Regarding the positive presentation of science and statistics
in the media, he said that:
"There are some real difficulties there. I am
not blaming the journalists or the press; I think there is a problem.
There is a problem because, as we know, we do tend to have a rather
weak scientific and numeracy culture in this country which does
We urge Professor Wiles to apply this approach to
other areas of science within the Home Office, in particular the
technologies supporting the identity cards scheme.
141. We support
the identity cards programme's public communications strategy.
However, we believe that this effort has been undermined by damaging
media reports. We recommend that the Home Office seeks to inform
the identity cards debate with accurate statistics and evidence,
and communicates with the media more clearly in addition to seeking
to rebut allegations as they arise.
286 Ev 83 Back
Q 516 Back
Q 539 (Mansfield) Back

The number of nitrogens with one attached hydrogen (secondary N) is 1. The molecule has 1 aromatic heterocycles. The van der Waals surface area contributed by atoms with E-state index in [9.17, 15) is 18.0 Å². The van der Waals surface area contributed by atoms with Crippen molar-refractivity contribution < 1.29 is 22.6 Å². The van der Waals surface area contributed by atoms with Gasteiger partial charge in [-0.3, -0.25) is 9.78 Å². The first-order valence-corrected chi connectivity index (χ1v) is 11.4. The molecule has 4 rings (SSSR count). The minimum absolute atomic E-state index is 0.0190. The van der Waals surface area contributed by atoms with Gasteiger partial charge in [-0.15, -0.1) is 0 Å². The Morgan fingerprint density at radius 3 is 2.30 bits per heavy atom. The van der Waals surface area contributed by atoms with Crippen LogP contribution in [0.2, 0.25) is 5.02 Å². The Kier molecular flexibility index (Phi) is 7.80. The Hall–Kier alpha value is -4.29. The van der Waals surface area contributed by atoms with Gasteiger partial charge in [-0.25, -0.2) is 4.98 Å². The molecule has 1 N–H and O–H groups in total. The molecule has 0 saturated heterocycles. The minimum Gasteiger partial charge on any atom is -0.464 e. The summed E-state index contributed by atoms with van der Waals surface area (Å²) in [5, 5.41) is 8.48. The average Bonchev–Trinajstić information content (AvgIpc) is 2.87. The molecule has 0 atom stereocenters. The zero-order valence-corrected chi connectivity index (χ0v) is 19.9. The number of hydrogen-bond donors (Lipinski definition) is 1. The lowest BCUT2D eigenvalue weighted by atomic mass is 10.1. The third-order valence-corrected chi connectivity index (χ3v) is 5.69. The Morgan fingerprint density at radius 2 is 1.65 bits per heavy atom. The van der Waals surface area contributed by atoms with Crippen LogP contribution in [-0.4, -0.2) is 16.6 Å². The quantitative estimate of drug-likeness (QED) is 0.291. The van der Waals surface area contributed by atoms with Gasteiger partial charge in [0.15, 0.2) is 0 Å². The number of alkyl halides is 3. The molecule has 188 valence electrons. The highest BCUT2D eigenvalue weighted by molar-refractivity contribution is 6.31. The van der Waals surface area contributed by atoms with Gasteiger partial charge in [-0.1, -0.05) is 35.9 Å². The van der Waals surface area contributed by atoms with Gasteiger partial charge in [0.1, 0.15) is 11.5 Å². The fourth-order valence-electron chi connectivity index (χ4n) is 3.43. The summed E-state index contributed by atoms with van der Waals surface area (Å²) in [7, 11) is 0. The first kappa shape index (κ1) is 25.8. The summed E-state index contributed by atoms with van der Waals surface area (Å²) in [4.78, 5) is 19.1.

Ev 103 Back
Ev 119-120 Back
Gerri Peev, "ID cards will lead to 'massive fraud'",
The Scotsman, 18 October 2005; Tim Shipman, "The 'faulty'
ID cards that could fail to identify a terror suspect", Daily
Mail,17 October 2005, p5; Marie Woolf, "ID Card
scanning system riddled with errors; Hi-Tech equipment could misidentify
one in 1,000 people, say official", Independent on Sunday,
16 October 2005, p 10; Oonagh Blackman, "ID Cards won't
work if you've got brown eyes says Govt. Minister", The
Mirror, 17 October 2005, p 16 Back
Fran Yeoman, "Dutch firm exposes flaw in security of biometric
passports", The Times , 3 February 2006, p 17; Allison
Martin,"Chip and Pinch; ID Card fears after biometric passport
'cracked' in 2 hours", The Mirror, 2 February 2006,
p 4 Back
Jimmy Burns, "Treasury should take over project, says study",
The Financial Times, 17 January 2006, p 2 Back
"Emails from Whitehall officials in charge of ID cards",
The Sunday Times, 9 July 2006;Jean Eaglesham, "ID
cards procurement put on hold", The Financial Times, 12
July 2006, p 2 Back
Ev 110 Back
Ev 86 Back
Q 1154 Back
Q 1118, HC 900-x, (to be published in HC 900-II, Session 2005-06) Back